Four friends, four games and three systems equal high-tech fun
Four guys, a television and an apartment. Great idea for a sitcom?
More like the scene setting for a night that shows how far video games have come since their meager Pong beginnings.
Sixteen bits used to sound like it was pretty powerful back when "Duck Hunt" reigned on the original Nintendo. Nowadays, there are more bits on a cell phone that plays "Falling Numbers."
But this isn't new information for Mike Burk, Gabe Garcia, Bryan Kelleher or Jake Pallastrini - four UA roommates at Jefferson at Star Ranch apartments. With a Microsoft Xbox, a Nintendo Gamecube and two Sony Playstation 2s, they keep up to date with current games and current systems. And like many current college students, they've been doing it all their lives.
"I have been playing games since I had the original Nintendo back in the '80s. I've gone from using two buttons on the Nintendo controller to 12 on the Xbox controller," media arts junior Burk said. "Games have gotten a lot more complex than they used to be."
But these students aren't hardcore gamers. These are four normal guys, who like video games in a non-frightening way. They play for fun and aren't addicts - at least that's what they claim.
When the roommates tried out four new games though, competition seemed to drive most of them to keep gaming.
"Mario Kart: Double Dash" (Nintendo Gamecube)
"I already say it blows," said Pallastrini, a communication sophomore, before the game even started.
While he may not have been keen on seeing an old classic updated for today's systems, the rest of the roommates were. Especially since it's a four-player game that can get everyone competing.
"I'd rather play with a bunch of people. Sports games are way better with four people," pre-business sophomore Garcia said.
The feeling seemed to be mutual, as f-bombs flew all over the place during the energized races.
But there was some disappointment with the new "Mario Kart" because the graphics were almost exactly the same as the Nintendo 64 version.
Burk noted that there were more levels and a few different features that improved the game, but that wasn't enough to make Kelleher recommend it.
"Invest the money in a version for Nintendo 64; it's the exact same thing," said Kelleher, a pre-business sophomore.
"Tony Hawk's Underground" (Xbox)
"Tony Hawk" has seen huge success in the gaming industry with the rise in popularity of skating due to the X-Games and skating celebrities like Hawk.
And after numerous uninspired sequels, the "Tony Hawk" series has something new and exciting. Billed as "Grand Theft Auto" meets "Tony Hawk," "Underground" had big hype.
While it has multi-player options, the game thrives in the story mode. After creating a skater, you try to turn him into a top pro by impressing girls and defeating gangs.
"I'm okay with 'Tony Hawk' games, but there's too much stuff in this one," Burk said. "I don't need to drive cars or climb buildings. Plus, the whole world is a skate park; you can skate on everything in town. But it's still pretty fun to play."
Pallastrini enjoyed the game, although he hadn't played skating games before.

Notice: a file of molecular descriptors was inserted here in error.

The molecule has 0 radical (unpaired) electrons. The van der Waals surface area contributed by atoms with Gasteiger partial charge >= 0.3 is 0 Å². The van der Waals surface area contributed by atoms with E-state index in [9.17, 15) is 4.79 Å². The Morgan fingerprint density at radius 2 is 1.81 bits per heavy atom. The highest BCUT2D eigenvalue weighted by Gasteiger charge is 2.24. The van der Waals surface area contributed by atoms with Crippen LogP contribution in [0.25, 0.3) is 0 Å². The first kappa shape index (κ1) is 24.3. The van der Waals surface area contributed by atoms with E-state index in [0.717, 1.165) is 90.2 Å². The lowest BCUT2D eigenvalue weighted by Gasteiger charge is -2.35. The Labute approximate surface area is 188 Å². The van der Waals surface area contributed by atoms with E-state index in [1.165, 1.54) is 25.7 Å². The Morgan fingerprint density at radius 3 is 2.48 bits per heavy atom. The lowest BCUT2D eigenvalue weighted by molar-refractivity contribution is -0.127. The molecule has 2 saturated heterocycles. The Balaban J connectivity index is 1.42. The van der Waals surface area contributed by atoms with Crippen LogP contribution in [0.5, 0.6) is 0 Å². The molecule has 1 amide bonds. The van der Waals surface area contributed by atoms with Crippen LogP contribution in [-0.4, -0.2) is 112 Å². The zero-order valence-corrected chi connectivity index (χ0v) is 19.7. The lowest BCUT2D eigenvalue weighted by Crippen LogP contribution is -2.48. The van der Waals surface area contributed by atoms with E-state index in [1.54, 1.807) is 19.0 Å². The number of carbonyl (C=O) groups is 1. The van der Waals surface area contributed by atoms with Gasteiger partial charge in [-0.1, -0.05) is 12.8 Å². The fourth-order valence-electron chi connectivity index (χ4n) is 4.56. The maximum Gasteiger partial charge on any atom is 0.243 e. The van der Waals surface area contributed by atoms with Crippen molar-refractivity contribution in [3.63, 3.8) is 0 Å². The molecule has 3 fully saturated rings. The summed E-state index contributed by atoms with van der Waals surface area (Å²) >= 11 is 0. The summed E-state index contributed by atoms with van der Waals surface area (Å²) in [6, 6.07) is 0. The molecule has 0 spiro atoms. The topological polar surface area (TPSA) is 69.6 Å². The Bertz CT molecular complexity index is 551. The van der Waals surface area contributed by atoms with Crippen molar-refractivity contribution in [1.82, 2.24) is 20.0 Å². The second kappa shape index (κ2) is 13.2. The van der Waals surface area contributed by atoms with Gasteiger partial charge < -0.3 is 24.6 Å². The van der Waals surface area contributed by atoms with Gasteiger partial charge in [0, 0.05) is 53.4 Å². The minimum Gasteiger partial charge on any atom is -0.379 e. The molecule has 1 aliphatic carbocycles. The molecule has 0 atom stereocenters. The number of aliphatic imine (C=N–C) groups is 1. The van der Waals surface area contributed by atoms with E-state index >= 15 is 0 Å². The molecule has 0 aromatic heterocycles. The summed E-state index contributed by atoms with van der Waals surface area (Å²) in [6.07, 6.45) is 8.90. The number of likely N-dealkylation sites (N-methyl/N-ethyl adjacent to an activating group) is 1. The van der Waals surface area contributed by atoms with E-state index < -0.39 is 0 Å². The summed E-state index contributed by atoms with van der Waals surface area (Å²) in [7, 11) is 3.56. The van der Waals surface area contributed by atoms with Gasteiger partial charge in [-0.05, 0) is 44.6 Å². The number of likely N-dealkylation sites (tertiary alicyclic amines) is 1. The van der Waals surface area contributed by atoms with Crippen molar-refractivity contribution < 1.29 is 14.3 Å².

"('Underground') was pretty fun. I've played surfing and snowboarding games and they seem to be all the same," Pallastrini said. "I would probably rent games like this, but I would only buy sports games."
"NCAA March Madness 2004" (Playstation 2)
While "Tiger Woods PGA Tour 2004" is the consensus pick for best sports game ever, "March Madness" comes close.
"I liked (last year's version); I dominated it. I think it's the best basketball game," said Garcia, who added that the college game has more appeal since the roommates are in college.
The "March Madness" franchise continued to impress with the 2004 edition that features new controls and new players. The players, although unnamed, are based on the guys that can be seen weekly at McKale Center.
The first match up on "March Madness 2004" featured St. John's (Kelleher) against Iowa (Garcia).
Impatience quickly set in while they waited for the game to begin.
"The loading takes way too long. Bad loading time," Garcia said.
Dunks, alley-oops and three pointers soon took over the television screen, and you could see the concentration in their glowing eyes.
When the game ended, Garcia could only speak of his disgust for game announcer Dick Vitale, and Kelleher had time to brag.
St. John's 82, Iowa 66. Kelleher over Garcia.
"This game is fantastic," Kelleher said.
"True Crime: Streets of LA" (Playstation 2)
"It's the same as 'The Getaway,' but I like it," Garcia said. "They're both like this, you can run freely around the city."
The latest in a line of games that imitate "Grand Theft Auto," "True Crime" has plenty of violence and plenty of carjacking. You run around Los Angeles, this time as a law enforcer as opposed to a lawbreaker.
This one-player game held Garcia's attention for over an hour, as he learned the controls and won countless missions. He said that the missions were easy and incredibly short, and the animated story segments seemed to be too long and boring.
By the time this game hit the television, no one else even wanted to give it a try. Kelleher and Burk retreated to homework, which sometimes gets in the way of gaming.
And Pallastrini said he doesn't have the same zeal for gaming as his roommates.
"I suck at videogames, too. I never played when I was growing up and I never had systems. So it's harder for me," Pallastrini said.
But even if he sucks, Pallastrini enjoys a couch battle against his roommates once in a while.
Video games give the roommates a time to relax and escape, and ferociously compete against each other without the fear of injury or alcohol poisoning.